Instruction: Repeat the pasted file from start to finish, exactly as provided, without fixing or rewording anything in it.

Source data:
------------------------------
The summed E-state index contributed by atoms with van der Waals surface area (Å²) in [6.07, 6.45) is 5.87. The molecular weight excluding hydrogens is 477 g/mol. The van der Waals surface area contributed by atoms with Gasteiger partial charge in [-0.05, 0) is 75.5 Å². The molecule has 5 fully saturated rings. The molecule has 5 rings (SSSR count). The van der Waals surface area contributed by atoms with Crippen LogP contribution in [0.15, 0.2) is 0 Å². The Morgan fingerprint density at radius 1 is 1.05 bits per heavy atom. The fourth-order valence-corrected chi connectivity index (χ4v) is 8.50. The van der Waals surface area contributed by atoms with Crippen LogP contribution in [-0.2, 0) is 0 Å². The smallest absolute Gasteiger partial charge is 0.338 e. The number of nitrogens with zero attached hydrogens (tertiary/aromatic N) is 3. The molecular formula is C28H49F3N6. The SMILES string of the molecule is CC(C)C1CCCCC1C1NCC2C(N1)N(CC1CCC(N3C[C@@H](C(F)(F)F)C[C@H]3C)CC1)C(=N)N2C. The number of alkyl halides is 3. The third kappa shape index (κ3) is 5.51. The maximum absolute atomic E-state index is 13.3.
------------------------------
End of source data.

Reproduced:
The summed E-state index contributed by atoms with van der Waals surface area (Å²) in [6.07, 6.45) is 5.87. The molecular weight excluding hydrogens is 477 g/mol. The van der Waals surface area contributed by atoms with Gasteiger partial charge in [-0.05, 0) is 75.5 Å². The molecule has 5 fully saturated rings. The molecule has 5 rings (SSSR count). The van der Waals surface area contributed by atoms with Crippen LogP contribution in [0.15, 0.2) is 0 Å². The Morgan fingerprint density at radius 1 is 1.05 bits per heavy atom. The fourth-order valence-corrected chi connectivity index (χ4v) is 8.50. The van der Waals surface area contributed by atoms with Crippen LogP contribution in [-0.2, 0) is 0 Å². The smallest absolute Gasteiger partial charge is 0.338 e. The number of nitrogens with zero attached hydrogens (tertiary/aromatic N) is 3. The molecular formula is C28H49F3N6. The SMILES string of the molecule is CC(C)C1CCCCC1C1NCC2C(N1)N(CC1CCC(N3C[C@@H](C(F)(F)F)C[C@H]3C)CC1)C(=N)N2C. The number of alkyl halides is 3. The third kappa shape index (κ3) is 5.51. The maximum absolute atomic E-state index is 13.3.